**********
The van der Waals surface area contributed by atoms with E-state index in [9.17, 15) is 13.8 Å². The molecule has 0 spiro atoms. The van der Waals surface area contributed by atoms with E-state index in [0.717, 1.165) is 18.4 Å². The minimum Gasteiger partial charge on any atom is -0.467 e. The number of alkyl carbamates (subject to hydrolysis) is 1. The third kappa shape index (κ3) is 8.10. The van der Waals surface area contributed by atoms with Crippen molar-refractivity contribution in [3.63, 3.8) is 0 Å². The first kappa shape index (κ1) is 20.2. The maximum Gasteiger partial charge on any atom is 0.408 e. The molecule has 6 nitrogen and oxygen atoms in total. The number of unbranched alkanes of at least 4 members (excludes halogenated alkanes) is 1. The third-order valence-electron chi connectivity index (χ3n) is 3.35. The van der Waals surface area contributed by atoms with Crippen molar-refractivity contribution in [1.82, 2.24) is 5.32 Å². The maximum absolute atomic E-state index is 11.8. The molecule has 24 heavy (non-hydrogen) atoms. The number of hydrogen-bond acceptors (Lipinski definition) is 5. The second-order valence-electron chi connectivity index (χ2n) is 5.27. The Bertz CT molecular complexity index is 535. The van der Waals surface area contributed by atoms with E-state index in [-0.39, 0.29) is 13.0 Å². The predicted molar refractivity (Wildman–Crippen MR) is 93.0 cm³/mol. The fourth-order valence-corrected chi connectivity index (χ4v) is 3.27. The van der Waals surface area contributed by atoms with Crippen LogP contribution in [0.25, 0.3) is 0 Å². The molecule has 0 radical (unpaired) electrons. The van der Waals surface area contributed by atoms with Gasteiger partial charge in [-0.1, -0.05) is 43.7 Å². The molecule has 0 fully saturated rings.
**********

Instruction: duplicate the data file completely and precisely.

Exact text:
The van der Waals surface area contributed by atoms with E-state index in [9.17, 15) is 13.8 Å². The molecule has 0 spiro atoms. The van der Waals surface area contributed by atoms with E-state index in [0.717, 1.165) is 18.4 Å². The minimum Gasteiger partial charge on any atom is -0.467 e. The number of alkyl carbamates (subject to hydrolysis) is 1. The third kappa shape index (κ3) is 8.10. The van der Waals surface area contributed by atoms with Crippen molar-refractivity contribution in [3.63, 3.8) is 0 Å². The first kappa shape index (κ1) is 20.2. The maximum Gasteiger partial charge on any atom is 0.408 e. The molecule has 6 nitrogen and oxygen atoms in total. The number of unbranched alkanes of at least 4 members (excludes halogenated alkanes) is 1. The third-order valence-electron chi connectivity index (χ3n) is 3.35. The van der Waals surface area contributed by atoms with Crippen molar-refractivity contribution in [1.82, 2.24) is 5.32 Å². The maximum absolute atomic E-state index is 11.8. The molecule has 24 heavy (non-hydrogen) atoms. The number of hydrogen-bond acceptors (Lipinski definition) is 5. The second-order valence-electron chi connectivity index (χ2n) is 5.27. The Bertz CT molecular complexity index is 535. The van der Waals surface area contributed by atoms with E-state index in [-0.39, 0.29) is 13.0 Å². The predicted molar refractivity (Wildman–Crippen MR) is 93.0 cm³/mol. The fourth-order valence-corrected chi connectivity index (χ4v) is 3.27. The van der Waals surface area contributed by atoms with Crippen LogP contribution in [0.25, 0.3) is 0 Å². The molecule has 0 radical (unpaired) electrons. The van der Waals surface area contributed by atoms with Gasteiger partial charge in [-0.1, -0.05) is 43.7 Å². The molecule has 0 fully saturated rings.